October 20, 2004 | By: Laura Skillman

In several areas of Kentucky , wheat is grown primarily for the straw it produces rather than the grain. A research project at the University of Kentucky College of Agriculture is underway to help producers better understand what varieties and fertility methods produce the best straw.

“The demands are such that some of these farmers have a real good market to tap into for straw,” said Chad Lee, UK Extension agronomist. “So we wanted to do two things with our research. One was to find varieties that will produce straw and lots of it. Two, was to try to find some ways to produce higher quality straw, which basically means fewer diseases or other things that may cause dust.”

The tests include comparisons between awned (bearded) and awnless (nonbearded) wheat to see what types may produce cleaner straw. Several varieties of wheat along with triticale, a species that is a cross between wheat and rye, are being evaluated. Triticale generally grows taller, so it is being studied along with typical wheat varieties grown in the state.

Planting dates, nitrogen fertilizer rates and fungicide applications also are being evaluated to determine what may provide the optimum straw production.

Straw markets are strong in urban areas for construction sites and lawns. In addition, there is demand in road maintenance and construction and in the horse industry. The need for quality depends on the market.

Homeowners in Lexington are going to want a clean, weed-free, quality bale compared to people using it in bulk to cover the side of the road; they probably are not as concerned if it has dust, Lee said. Straw used for bedding in the horse industry should be very good, clean straw – no dust.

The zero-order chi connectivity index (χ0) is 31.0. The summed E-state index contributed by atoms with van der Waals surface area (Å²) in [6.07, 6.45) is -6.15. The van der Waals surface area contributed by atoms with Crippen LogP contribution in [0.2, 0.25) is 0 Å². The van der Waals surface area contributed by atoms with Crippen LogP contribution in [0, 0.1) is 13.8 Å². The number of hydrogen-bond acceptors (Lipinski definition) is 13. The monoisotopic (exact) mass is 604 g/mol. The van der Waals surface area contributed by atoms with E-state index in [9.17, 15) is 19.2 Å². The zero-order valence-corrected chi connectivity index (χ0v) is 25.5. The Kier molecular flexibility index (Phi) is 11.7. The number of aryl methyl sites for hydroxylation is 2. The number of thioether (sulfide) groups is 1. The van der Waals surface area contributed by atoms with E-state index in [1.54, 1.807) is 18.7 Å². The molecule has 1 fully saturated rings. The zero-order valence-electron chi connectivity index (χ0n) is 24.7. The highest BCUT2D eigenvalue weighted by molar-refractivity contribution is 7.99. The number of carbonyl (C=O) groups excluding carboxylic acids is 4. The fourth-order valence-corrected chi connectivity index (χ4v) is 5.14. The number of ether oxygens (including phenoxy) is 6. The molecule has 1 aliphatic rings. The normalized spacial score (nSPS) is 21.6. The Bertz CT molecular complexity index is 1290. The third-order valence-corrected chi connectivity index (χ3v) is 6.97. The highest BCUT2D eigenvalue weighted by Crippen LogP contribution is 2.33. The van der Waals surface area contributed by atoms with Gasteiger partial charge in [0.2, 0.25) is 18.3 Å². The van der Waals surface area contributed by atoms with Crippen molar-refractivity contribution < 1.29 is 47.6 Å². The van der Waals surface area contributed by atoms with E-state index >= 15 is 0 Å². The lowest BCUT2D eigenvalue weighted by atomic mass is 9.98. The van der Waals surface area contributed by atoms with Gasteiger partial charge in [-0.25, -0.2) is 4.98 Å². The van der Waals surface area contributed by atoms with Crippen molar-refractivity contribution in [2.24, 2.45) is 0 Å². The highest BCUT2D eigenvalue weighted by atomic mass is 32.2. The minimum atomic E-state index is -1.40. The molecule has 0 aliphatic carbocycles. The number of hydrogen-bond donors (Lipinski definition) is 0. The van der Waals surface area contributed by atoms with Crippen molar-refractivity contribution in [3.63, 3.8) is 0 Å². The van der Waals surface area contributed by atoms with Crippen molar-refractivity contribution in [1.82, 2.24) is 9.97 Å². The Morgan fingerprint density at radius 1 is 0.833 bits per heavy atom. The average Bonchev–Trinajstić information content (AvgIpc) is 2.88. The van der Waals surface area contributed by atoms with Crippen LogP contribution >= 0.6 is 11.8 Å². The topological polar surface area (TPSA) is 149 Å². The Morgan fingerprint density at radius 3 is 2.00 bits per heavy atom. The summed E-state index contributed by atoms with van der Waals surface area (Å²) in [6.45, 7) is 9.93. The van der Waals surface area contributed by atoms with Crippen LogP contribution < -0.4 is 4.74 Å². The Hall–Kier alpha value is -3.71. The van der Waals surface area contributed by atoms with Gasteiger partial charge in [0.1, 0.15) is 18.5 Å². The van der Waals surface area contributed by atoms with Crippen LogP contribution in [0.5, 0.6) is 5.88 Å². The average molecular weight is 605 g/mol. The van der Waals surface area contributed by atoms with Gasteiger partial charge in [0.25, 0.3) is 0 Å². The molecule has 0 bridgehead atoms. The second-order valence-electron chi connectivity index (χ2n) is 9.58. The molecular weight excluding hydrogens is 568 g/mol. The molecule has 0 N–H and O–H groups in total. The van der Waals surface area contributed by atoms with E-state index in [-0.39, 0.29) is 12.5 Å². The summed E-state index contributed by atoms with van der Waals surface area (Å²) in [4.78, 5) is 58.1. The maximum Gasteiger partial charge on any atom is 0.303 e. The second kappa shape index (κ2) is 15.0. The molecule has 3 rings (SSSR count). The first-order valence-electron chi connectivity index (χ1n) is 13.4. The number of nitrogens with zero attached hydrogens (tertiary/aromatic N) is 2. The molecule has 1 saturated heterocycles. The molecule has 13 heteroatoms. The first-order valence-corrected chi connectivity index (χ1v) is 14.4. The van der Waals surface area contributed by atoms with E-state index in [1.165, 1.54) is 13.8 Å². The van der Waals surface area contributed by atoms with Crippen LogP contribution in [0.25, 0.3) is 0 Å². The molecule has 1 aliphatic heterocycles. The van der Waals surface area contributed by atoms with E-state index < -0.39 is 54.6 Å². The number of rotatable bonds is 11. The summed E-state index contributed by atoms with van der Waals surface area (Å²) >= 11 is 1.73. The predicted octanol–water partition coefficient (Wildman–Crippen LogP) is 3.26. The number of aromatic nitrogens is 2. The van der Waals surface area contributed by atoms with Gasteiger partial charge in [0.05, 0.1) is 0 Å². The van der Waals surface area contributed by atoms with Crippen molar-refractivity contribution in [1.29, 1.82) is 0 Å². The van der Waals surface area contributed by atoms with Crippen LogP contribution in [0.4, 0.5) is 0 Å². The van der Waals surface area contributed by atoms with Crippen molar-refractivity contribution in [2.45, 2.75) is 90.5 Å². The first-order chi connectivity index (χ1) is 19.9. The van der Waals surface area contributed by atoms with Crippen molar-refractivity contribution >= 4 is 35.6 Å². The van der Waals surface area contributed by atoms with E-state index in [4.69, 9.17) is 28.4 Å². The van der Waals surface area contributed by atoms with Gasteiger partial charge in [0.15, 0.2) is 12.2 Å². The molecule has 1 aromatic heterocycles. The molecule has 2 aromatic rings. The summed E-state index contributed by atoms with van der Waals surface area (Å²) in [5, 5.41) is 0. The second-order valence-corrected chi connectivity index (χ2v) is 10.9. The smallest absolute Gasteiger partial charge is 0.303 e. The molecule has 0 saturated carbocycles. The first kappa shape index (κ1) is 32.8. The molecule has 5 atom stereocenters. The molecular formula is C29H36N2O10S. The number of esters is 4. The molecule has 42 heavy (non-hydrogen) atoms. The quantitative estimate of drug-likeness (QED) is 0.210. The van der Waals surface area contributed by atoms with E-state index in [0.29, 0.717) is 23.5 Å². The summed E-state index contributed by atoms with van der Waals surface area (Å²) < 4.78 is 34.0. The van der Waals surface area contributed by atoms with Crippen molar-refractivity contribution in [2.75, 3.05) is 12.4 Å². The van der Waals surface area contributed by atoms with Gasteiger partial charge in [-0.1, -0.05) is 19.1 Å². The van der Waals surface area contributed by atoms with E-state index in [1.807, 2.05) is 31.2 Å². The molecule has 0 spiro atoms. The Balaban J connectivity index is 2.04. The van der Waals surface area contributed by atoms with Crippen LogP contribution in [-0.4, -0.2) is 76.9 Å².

Lee said the straw research is being conducted because of interest from producers.

“Right now all our recommendations are for producing grain and we make the assumption that if we produce a high amount of grain, then we are going to have a high amount of straw,” he said. “That assumption is probably pretty close to being right but we are questioning whether there are specific things we can do for straw production.”

The first year of the study was completed in 2004 and at least one more year’s work is planned. Preliminary data will be shared at agricultural meetings this fall but no finalized data will be available until after the 2005 study is completed.

The research was conducted at Lexington where many producers bale their straw. In 2005, the research will again be conducted at Lexingtonalong with some test plots in Logan County that farmers will be able to see this coming spring at the UK wheat field day.




Writer: Laura Skillman 270-365-7541 ext. 278
Source: Chad Lee, 859-257-3203